Coming unhinged in Carolina
I love North Carolina. My family and I have vacationed on its beaches pretty much every year for the past three decades. I sent my daughter to one of its superb public universities. I’m absolutely devoted to its barbeque. I’ve even learned to admire – though I can’t cheer for – Duke basketball.
But I’ve observed that when their schools are shut out of the NCAA Final Four, as they’ve been this year, some folks in the basketball-crazy Tar Heel State seem to come unhinged.
This phenomenon often is particularly visible in the state legislature, admittedly a source of instability in many states. Just this week, the speaker of the NC House had to step in to kill a bill that would have permitted the General Assembly to establish a state religion – never mind that the Constitution specifically bans that in all 50 states.
But while one bit of insanity has been quashed, other troubling outbreaks persist. For example, Tar Heel legislators are considering a whole raft of bills specifically designed to keep tens of thousands of Carolinians from voting. There are bills to reduce – in one case by more than half – the number of days of early voting and to stop people from registering and voting on the same day. There’s legislation to require voters to display a government-issued photo ID at the polls.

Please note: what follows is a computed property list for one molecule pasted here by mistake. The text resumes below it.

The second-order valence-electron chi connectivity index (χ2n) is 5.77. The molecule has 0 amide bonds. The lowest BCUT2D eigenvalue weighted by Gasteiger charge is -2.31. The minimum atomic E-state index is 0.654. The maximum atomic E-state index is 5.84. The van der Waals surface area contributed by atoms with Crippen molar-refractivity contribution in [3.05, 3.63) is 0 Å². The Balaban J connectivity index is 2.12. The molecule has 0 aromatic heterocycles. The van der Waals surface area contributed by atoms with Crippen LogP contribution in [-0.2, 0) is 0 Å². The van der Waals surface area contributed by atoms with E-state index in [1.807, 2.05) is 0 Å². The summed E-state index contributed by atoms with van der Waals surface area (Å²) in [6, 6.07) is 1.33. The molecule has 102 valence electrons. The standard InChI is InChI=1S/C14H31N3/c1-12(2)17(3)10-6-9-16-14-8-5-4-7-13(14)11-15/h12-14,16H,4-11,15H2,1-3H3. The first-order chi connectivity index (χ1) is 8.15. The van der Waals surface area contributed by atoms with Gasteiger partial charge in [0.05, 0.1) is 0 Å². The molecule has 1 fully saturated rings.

There’s even a bill to – get this – impose a tax penalty on parents whose college-aged children register and vote in their college towns rather than back home with Mom and Dad. It would wipe out parents’ ability to claim as a dependant any child registered to vote away from home.
It’s pretty clear what’s happening here. After Barack Obama carried North Carolina in 2008 and threatened to do it again last year – largely on the strength of student turnout – Republican legislators started looking for ways to depress student voting.
Restricting early voting will do part of the job. Students registered in their home towns must either vote absentee or make a trip home on an early voting day; fewer early voting days means fewer opportunities for them to cast ballots.
The tax penalty adds another complication. It’s a bet that kids who depend on Mon and Dad to cover all or part of their tuition and fees aren’t going to register in their college towns if doing so will cost their parents a tax break.
Check it out, and spread the word. With a little citizen-administered therapy, Tar Heel lawmakers might yet recover their senses.